| Tom Turpin
Butterflies Named for the Spring
Butterflies aren't the only insects that show up during the spring season.
They aren't even the first. Beetles, bees, flies and moths are all more
likely to be seen flying around outside on warm, early-spring days than
are butterflies. Insects reappear as the days get longer and temperatures
get warmer during March and April. While butterflies aren't the first
insects of spring, they are the only ones named for the season.
But they aren't called spring flies! You guessed it, there is more to
the story. Once upon a time, spring was known as the butter season because
that was when milk from farm animals became widely available for churning
into butter. So, some of the most conspicuous flying insects got the name
butterfly. Butter for the season, and fly because they flew. It probably
also helped that some of the early appearing butterflies were yellow --
the color of butter.
There are lots of insects that fly, and many of them have the name fly:
for example, dragonflies, damselflies and fireflies. There are also insects
that scientists call real flies, the two-winged insects of the order Diptera.
These include deer flies, house flies, bee flies, stable flies, and horse
flies -- the list goes on and on. There are hundreds of Diptera, more
than 85,000 species. Even though they are called flies, some can't. That's
because there are some species of Diptera that don't have wings.
Butterflies, generally, have large, fragile wings covered with scales.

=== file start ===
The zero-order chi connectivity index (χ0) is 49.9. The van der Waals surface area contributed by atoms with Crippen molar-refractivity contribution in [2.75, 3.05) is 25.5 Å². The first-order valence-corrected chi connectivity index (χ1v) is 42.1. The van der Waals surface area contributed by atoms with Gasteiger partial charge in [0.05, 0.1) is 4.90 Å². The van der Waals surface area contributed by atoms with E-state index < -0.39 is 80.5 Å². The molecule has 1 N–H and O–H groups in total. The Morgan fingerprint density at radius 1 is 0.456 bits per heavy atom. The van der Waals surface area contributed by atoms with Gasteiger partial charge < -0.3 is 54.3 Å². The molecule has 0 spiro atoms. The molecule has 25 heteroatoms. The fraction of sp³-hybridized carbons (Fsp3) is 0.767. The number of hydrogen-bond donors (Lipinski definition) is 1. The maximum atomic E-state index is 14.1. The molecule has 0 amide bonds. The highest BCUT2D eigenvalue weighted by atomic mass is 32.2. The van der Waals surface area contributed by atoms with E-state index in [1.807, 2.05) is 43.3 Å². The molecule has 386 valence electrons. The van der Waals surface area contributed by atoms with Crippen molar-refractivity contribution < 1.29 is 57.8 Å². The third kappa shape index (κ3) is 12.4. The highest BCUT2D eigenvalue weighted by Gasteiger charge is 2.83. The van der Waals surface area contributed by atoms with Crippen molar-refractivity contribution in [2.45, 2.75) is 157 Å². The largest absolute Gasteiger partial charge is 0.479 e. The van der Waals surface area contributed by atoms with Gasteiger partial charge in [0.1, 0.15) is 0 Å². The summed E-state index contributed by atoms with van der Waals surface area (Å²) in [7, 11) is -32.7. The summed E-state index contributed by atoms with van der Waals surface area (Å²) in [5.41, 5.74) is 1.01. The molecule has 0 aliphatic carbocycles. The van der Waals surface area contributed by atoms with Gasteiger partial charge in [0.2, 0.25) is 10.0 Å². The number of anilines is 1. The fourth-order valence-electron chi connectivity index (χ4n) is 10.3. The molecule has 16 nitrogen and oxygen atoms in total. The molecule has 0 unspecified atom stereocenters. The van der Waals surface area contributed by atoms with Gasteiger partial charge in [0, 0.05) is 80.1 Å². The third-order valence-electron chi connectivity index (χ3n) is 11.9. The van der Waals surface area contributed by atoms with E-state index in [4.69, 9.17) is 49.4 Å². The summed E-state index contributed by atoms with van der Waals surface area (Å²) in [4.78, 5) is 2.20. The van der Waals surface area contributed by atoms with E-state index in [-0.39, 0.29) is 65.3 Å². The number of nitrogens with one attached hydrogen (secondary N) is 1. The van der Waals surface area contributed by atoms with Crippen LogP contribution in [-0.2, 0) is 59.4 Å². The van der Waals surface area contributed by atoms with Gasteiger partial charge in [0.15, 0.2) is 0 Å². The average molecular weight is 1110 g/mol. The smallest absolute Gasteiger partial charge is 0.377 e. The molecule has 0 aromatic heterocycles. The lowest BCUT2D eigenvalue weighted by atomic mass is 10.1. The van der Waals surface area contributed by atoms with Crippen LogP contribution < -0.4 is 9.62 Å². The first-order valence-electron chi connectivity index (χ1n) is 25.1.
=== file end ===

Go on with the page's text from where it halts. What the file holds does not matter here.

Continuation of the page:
Those scales come off easily, and that is why butterflies look a little
beat up as they age. It is the beauty and the fragile, non-biting nature
of butterflies that make them the favorite insects of most people.
Even though the name butterfly is based on the spring season, many species
of butterflies don't show up in abundance until summer. A few butterflies,
like the mourning cloak and the comma, spend the winter in the adult stage.
But most of the butterflies that spend the winter in temperate regions
do so as pupae. Therefore, when spring has sprung, most butterflies are
still snug in their pupal cases.
Many butterflies do not survive winters in most of the northern areas
of the Midwest. These fragile flappers migrate into the region from more
southern areas. Lots of butterflies fit into this category, but the most
recognizable is the monarch. The monarchs fly into all of North America
from their winter sites in the mountains of Mexico. Of the spring migrant
butterflies, only the monarch makes a round trip. The others just die
out and repopulate each year.
So, the first butterflies that we see each spring are those that have
just emerged from hibernation or migrants from warmer, southern areas.
Either way, the early season population is likely to be fairly low in
numbers. High numbers of butterflies are associated with the second or
third generations of the year.
What makes a good butterfly year? It isn't easy to say, but there are
three important considerations. But for starters, good overwintering success,
either as hibernating pupae or adults, is important. For those butterflies
that don't overwinter, success in early spring populations in southern
areas might determine how many adults will make their way farther north.
In addition, the availability of food plants for caterpillars is also
a key. Finally, the adults must be successful in mating and in egg laying.
But all of this could be offset by predators, parasites and diseases wiping
out many. Or, on the positive side, nice south westerly winds to help
the migrants move northward.
This much is for sure. We'll see the highest numbers of butterflies in
July and August in any year. Maybe we should change their name from butterflies